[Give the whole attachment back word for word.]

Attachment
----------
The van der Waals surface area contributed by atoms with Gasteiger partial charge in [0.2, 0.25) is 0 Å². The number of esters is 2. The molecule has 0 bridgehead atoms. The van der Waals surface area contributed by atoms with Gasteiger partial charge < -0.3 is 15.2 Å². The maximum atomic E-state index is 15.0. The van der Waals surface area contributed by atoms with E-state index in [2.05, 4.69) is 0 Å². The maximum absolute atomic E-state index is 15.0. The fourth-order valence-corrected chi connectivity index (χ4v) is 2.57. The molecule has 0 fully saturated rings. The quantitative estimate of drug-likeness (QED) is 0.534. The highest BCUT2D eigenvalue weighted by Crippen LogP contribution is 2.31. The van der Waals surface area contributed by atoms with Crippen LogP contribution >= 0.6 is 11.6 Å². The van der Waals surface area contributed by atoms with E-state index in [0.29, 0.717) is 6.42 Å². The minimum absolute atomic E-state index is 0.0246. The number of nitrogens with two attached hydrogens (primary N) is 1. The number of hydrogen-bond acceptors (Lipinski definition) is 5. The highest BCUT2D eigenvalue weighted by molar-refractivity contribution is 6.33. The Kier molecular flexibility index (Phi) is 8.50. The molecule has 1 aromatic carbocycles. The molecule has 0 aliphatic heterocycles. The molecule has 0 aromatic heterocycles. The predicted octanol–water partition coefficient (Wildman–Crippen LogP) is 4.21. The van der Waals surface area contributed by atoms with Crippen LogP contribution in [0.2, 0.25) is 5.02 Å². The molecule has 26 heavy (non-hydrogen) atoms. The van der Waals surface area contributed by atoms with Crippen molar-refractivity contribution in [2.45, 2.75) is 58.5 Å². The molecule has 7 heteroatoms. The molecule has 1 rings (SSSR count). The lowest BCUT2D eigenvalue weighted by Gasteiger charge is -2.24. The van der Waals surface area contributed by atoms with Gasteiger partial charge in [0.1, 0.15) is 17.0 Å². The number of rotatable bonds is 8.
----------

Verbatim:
The van der Waals surface area contributed by atoms with Gasteiger partial charge in [0.2, 0.25) is 0 Å². The number of esters is 2. The molecule has 0 bridgehead atoms. The van der Waals surface area contributed by atoms with Gasteiger partial charge < -0.3 is 15.2 Å². The maximum atomic E-state index is 15.0. The van der Waals surface area contributed by atoms with E-state index in [2.05, 4.69) is 0 Å². The maximum absolute atomic E-state index is 15.0. The fourth-order valence-corrected chi connectivity index (χ4v) is 2.57. The molecule has 0 fully saturated rings. The quantitative estimate of drug-likeness (QED) is 0.534. The highest BCUT2D eigenvalue weighted by Crippen LogP contribution is 2.31. The van der Waals surface area contributed by atoms with Crippen LogP contribution >= 0.6 is 11.6 Å². The van der Waals surface area contributed by atoms with E-state index in [0.29, 0.717) is 6.42 Å². The minimum absolute atomic E-state index is 0.0246. The number of nitrogens with two attached hydrogens (primary N) is 1. The number of hydrogen-bond acceptors (Lipinski definition) is 5. The highest BCUT2D eigenvalue weighted by molar-refractivity contribution is 6.33. The Kier molecular flexibility index (Phi) is 8.50. The molecule has 1 aromatic carbocycles. The molecule has 0 aliphatic heterocycles. The molecule has 0 aromatic heterocycles. The predicted octanol–water partition coefficient (Wildman–Crippen LogP) is 4.21. The van der Waals surface area contributed by atoms with Crippen LogP contribution in [0.2, 0.25) is 5.02 Å². The molecule has 26 heavy (non-hydrogen) atoms. The van der Waals surface area contributed by atoms with Crippen molar-refractivity contribution in [2.45, 2.75) is 58.5 Å². The molecule has 7 heteroatoms. The molecule has 1 rings (SSSR count). The lowest BCUT2D eigenvalue weighted by Gasteiger charge is -2.24. The van der Waals surface area contributed by atoms with Gasteiger partial charge in [0.1, 0.15) is 17.0 Å². The number of rotatable bonds is 8.